Turkey's leaders faced a fourth day of protests on Monday after demonstrators clashed with police firing tear gas, in the biggest outburst of anger at the Islamist-rooted government since it took power more than a decade ago.
A defiant Prime Minister Recep Tayyip Erdogan was due to leave later on Monday on a four-day official trip abroad, underlining his scorn of the protesters and their charges that he had become a dictator.
Istanbul's main Taksim Square, where the protests first erupted, was relatively quiet early Monday as people started the first workday since tensions boiled over on Friday.
But protesters' banners and barriers of scrap metal remained, suggesting they would return to resume days of demonstrations that have by some accounts left hundreds injured around the country.
Overnight, police fired tear gas and water cannons at protesters who marched on Erdogan's offices in Istanbul and in the capital Ankara.
"Dictator, resign!... We will resist until we win," yelled the crowds, who hurled stones and lit fires in the streets.
Erdogan has dismissed the protesters as "a bunch of vandals" though admitting "mistakes" by the police in their initial response.
He was due to leave the country on Monday for a four-day tour of Morocco, Algeria and Tunisia, an official in his office told AFP.
Police had withdrawn on Saturday from Taksim Square, the hub of demonstrations that started over an unpopular building project nearby and boiled over into a general protest against the government.
The flashpoint shifted late Sunday to the Besiktas area north of Taksim, near Erdogan's Istanbul base.
AFP reporters there and in Ankara saw police disperse thousands of demonstrators and incidents continued into early Monday.
Interior Minister Muammer Guler said earlier that more than 1,700 people had been arrested in the unrest nationwide, though most have since been released.
A doctors' union in Ankara said before the latest clashes that more than 400 civilians had been injured there including some with serious head wounds.
Guler estimated the cost at more than 20 million liras (eight million euros, $10 million).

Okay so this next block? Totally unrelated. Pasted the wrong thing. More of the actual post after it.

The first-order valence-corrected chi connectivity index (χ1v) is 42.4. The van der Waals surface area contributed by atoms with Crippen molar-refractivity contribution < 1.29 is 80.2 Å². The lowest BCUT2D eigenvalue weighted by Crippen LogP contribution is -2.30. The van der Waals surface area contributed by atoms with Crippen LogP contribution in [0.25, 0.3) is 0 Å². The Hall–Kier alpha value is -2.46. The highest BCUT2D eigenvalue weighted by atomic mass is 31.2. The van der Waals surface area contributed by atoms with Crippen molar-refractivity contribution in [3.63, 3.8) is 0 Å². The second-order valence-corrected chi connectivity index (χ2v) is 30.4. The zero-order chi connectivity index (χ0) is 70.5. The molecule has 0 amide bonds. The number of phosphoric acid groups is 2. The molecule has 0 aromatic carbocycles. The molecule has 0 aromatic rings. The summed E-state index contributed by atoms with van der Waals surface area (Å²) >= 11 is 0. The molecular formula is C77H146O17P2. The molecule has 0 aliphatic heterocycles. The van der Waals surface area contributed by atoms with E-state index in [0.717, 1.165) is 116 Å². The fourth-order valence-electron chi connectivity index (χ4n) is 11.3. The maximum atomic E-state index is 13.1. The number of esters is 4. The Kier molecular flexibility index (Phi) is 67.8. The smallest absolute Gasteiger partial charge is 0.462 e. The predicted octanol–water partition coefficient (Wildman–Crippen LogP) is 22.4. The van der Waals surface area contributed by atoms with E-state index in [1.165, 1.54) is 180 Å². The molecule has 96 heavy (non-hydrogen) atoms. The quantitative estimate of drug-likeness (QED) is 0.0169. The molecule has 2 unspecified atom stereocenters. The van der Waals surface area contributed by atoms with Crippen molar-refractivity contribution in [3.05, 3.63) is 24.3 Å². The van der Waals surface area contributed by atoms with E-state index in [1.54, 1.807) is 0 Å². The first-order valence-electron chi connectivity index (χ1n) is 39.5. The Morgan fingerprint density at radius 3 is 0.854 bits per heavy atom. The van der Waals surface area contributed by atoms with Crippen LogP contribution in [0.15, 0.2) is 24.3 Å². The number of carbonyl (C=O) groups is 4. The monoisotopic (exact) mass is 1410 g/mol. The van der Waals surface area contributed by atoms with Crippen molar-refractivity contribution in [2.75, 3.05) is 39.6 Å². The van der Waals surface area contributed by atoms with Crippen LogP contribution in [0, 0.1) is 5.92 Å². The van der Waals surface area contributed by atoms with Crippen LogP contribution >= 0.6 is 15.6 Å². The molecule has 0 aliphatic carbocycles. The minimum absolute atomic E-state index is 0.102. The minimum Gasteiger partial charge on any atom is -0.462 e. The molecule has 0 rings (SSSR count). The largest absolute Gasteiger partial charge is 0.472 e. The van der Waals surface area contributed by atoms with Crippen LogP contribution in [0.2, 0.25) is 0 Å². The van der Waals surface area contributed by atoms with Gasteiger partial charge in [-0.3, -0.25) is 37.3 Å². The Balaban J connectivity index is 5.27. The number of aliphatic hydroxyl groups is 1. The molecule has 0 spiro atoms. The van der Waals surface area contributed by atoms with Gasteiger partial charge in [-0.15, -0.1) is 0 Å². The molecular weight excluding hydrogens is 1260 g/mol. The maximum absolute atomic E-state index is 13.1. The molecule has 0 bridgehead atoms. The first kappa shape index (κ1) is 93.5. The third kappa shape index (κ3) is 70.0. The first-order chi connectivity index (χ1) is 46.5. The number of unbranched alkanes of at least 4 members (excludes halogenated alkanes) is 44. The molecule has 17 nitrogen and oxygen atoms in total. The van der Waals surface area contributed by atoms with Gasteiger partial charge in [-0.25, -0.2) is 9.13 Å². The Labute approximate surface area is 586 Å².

Groups such as Amnesty International and Human Rights Watch have denounced as excessive the police reaction and Turkey's Western allies have appealed for restraint.
The unrest began as a local outcry against plans to redevelop Gezi Park, a rare green spot near Taksim, but after a heavy-handed police response the protests spread to other districts -- and then to dozens of cities across Turkey.
Accused by critics of an increasingly conservative and authoritarian agenda in the predominantly Muslim but secular state, Erdogan's government is facing the biggest protests since it took power in 2002.
Erdogan on Sunday renewed his call for an end to the disturbances.
"If you love this country, if you love Istanbul, do not fall for these games," he said in televised comments.
Erdogan's AKP party has won three successive parliamentary elections, winning almost 50 percent of the vote the last time around in 2011.
-- Protests 'harm Turkey's reputation' --
Foreign Minister Ahmet Davutoglu warned in a Twitter message: "The continuation of these protests... will bring no benefits but will harm the reputation of our country which is admired both in the region and the world."
The prime minister had insisted on Saturday that his government would press ahead with the park redevelopment, although he said it may not include a shopping mall, as protesters fear.
On Sunday however, he confirmed a plan to build a mosque on Taksim Square -- a sensitive issue as he faces accusations from critics of trying to impose an Islamic agenda.
Calls for restraint in the protests from Turkey's NATO allies Britain, France and the United States were echoed by the European Union, whose foreign policy chief Catherine Ashton condemned the "disproportionate use of force" by police.
Turkey's southeastern neighbour Iraq warned of the implications for the region.
"Adopting violence will cause it to spread, which will affect the situation in the region," said Prime Minister Nuri al-Maliki in a statement.
Among the government moves to have caused anger is a recent law backed by Erdogan's Justice and Development Party (AKP) which aims to restrict the sale and advertising of alcohol, but Erdogan on Sunday stood firm on the bill, which has been passed by parliament and is awaiting presidential signature.
"Those who drink are alcoholics," he said, before adding: "I don't want to say everyone, but those who drink regularly."